Research in Gerontological Nursing

Focus on Methods 

Achieving a National Sample of Nursing Homes: Balancing Probability Techniques and Practicalities

Elaine Fielding, PhD; Elizabeth Beattie, PhD, RN, FGSA, FAAN; Maria O'Reilly, PhD; Mitchell McMaster, BBNsc BBsc (Psych Hons); AusQoL Group

Abstract

Sampling design is critical to the quality of quantitative research, yet it does not always receive appropriate attention in nursing research. The current article details how balancing probability techniques with practical considerations produced a representative sample of Australian nursing homes (NHs). Budgetary, logistical, and statistical constraints were managed by excluding some NHs (e.g., those too difficult to access) from the sampling frame; a stratified, random sampling methodology yielded a final sample of 53 NHs from a population of 2,774. In testing the adequacy of representation of the study population, chi-square tests for goodness of fit generated nonsignificant results for distribution by distance from major city and type of organization. A significant result for state/territory was expected and easily corrected for by the application of weights. The current article provides recommendations for conducting high-quality, probability-based samples and stresses the importance of testing the representativeness of achieved samples.

[Res Gerontol Nurs. 2016; 9(2):58–65.]

Abstract

Sampling design is critical to the quality of quantitative research, yet it does not always receive appropriate attention in nursing research. The current article details how balancing probability techniques with practical considerations produced a representative sample of Australian nursing homes (NHs). Budgetary, logistical, and statistical constraints were managed by excluding some NHs (e.g., those too difficult to access) from the sampling frame; a stratified, random sampling methodology yielded a final sample of 53 NHs from a population of 2,774. In testing the adequacy of representation of the study population, chi-square tests for goodness of fit generated nonsignificant results for distribution by distance from major city and type of organization. A significant result for state/territory was expected and easily corrected for by the application of weights. The current article provides recommendations for conducting high-quality, probability-based samples and stresses the importance of testing the representativeness of achieved samples.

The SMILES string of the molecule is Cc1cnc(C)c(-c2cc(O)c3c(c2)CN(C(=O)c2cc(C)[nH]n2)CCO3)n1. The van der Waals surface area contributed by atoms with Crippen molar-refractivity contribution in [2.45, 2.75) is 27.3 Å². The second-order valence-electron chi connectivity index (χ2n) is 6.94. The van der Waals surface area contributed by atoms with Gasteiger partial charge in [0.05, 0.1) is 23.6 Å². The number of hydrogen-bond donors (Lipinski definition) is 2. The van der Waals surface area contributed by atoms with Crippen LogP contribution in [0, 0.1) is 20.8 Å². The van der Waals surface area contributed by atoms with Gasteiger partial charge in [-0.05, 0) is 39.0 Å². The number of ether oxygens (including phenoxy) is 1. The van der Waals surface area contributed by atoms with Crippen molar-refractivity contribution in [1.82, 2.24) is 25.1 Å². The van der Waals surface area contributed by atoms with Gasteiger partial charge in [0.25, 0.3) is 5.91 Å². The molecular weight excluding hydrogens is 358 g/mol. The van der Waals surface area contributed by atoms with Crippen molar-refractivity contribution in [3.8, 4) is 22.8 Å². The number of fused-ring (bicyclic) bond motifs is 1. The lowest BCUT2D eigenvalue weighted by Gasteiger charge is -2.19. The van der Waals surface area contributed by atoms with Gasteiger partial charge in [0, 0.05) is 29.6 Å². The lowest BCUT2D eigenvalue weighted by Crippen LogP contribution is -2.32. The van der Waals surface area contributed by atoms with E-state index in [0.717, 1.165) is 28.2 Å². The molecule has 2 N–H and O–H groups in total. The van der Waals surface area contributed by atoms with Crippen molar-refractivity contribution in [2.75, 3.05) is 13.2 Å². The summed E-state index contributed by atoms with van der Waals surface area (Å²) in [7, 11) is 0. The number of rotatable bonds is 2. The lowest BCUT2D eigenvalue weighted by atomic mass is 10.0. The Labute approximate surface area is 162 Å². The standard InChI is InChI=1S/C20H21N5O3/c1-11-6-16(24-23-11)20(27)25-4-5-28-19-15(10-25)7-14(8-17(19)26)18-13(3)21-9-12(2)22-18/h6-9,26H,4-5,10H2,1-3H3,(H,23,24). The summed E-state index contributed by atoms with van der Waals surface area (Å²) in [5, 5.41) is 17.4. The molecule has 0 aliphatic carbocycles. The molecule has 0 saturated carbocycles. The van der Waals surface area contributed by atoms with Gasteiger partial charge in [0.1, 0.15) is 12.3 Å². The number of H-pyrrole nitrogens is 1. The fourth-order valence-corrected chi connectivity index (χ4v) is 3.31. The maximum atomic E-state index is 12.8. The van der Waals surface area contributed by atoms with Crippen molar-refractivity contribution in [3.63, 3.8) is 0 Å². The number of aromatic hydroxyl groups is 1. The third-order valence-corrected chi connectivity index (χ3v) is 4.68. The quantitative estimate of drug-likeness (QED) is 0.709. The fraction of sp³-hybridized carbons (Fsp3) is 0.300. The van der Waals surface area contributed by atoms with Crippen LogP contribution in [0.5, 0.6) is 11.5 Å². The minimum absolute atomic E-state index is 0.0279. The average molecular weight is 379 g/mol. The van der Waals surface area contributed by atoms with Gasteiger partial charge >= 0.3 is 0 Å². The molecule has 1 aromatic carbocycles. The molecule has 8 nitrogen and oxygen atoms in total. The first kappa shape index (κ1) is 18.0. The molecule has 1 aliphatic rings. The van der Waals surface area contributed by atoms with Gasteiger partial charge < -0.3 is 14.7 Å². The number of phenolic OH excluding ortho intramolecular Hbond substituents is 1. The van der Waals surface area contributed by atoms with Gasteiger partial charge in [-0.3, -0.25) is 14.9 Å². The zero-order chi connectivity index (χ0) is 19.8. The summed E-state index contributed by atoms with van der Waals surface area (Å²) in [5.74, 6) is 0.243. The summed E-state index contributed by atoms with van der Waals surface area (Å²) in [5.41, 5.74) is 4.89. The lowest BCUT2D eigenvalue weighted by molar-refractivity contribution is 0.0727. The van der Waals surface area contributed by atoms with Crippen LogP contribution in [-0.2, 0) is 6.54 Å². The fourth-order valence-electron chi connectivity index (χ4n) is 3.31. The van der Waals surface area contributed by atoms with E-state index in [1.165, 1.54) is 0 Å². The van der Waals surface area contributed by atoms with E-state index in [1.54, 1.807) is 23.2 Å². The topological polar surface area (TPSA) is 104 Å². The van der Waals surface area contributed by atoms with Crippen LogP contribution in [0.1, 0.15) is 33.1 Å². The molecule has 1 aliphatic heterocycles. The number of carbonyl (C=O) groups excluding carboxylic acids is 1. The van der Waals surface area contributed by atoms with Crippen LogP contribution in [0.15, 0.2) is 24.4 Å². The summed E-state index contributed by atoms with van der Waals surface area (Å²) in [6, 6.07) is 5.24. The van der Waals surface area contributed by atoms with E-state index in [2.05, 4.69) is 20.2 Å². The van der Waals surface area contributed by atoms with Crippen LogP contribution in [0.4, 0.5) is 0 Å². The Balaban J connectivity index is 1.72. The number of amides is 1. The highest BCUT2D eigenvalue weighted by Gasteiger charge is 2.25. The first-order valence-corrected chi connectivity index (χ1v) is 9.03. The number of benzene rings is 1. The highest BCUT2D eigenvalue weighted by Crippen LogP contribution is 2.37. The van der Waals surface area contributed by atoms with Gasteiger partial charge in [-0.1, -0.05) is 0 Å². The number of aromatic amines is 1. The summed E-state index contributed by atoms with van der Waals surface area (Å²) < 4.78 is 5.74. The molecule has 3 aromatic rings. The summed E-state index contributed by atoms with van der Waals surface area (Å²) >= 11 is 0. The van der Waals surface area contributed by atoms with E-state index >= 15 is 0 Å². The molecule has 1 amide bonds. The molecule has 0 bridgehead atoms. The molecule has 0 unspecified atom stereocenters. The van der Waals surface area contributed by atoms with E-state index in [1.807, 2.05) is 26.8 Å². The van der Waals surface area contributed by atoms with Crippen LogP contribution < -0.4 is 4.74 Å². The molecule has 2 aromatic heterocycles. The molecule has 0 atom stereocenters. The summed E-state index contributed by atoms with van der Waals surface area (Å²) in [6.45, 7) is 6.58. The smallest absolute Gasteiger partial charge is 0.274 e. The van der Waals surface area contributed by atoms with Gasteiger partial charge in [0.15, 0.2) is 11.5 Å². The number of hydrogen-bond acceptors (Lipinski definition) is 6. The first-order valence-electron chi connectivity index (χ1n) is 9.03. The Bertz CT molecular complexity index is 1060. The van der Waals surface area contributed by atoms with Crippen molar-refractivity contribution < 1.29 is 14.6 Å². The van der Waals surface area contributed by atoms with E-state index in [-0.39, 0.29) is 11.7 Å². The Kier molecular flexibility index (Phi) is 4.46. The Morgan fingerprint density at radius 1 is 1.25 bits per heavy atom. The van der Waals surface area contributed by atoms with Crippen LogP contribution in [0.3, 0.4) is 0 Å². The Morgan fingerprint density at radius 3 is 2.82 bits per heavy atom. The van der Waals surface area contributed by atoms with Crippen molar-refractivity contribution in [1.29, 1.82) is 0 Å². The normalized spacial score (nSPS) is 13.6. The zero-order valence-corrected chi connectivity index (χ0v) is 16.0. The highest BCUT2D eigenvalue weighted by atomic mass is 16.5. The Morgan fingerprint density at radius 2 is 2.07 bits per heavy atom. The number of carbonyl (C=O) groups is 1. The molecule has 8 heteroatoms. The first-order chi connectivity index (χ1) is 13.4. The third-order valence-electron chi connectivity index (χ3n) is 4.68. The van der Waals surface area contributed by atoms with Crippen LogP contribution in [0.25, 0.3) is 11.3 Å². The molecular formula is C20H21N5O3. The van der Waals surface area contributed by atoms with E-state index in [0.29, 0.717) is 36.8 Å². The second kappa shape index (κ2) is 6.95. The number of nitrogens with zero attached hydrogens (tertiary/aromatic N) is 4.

[Res Gerontol Nurs. 2016; 9(2):58–65.]

Sampling design is critical to the overall methodology of quantitative research studies, yet it does not always receive appropriate and timely attention in studies using nursing homes (NHs) as the unit of analysis. When samples are poorly designed, generalizability is limited and the validity of the analysis is questionable (Polit & Beck, 2012; Watson, Atkinson, & Egerton, 2006; Williamson, 2003). Although budgetary and time constraints can limit the overall size of a NH sample, careful planning can ensure that the sample is as representative as possible. In addition, it is often possible to test the representativeness of the obtained sample once data collection is complete and use weights to adjust for any observed differences. Using the example of a recently conducted study on the quality of life (QoL) of individuals with dementia living in Australian NHs (referred to as residential aged care facilities in Australia), the current article demonstrates the value of balancing probability techniques with practicalities in producing a sample as representative as possible given existing constraints. Recommendations are made for incorporating design elements to maximize the generalizability of a sample.

Probability sampling comprises a family of techniques in which every element of the population has a known, non-zero chance of being chosen for analysis (Polit & Beck, 2012; Tappen, 2011). In the example of a NH study for an entire country, this would mean that all NHs would have at least a small chance of being chosen for the sample. The most familiar of these techniques is the simple random sample (SRS), in which every element of the population is contained on a “list” from which the sample is drawn randomly. In the case of a SRS, every element has an equal chance of being chosen. The advantage of using probability sampling techniques is that the representativeness of the sample is maximized (Moore & McCabe, 2006).

Nonprobability sampling, given that it does not include a random element, rarely produces a representative sample. The most familiar sampling techniques in this category include:

  • Convenience—the weakest of the designs, in which elements (e.g., NHs) are chosen from those close by, known to the investigators, or in another convenient manner;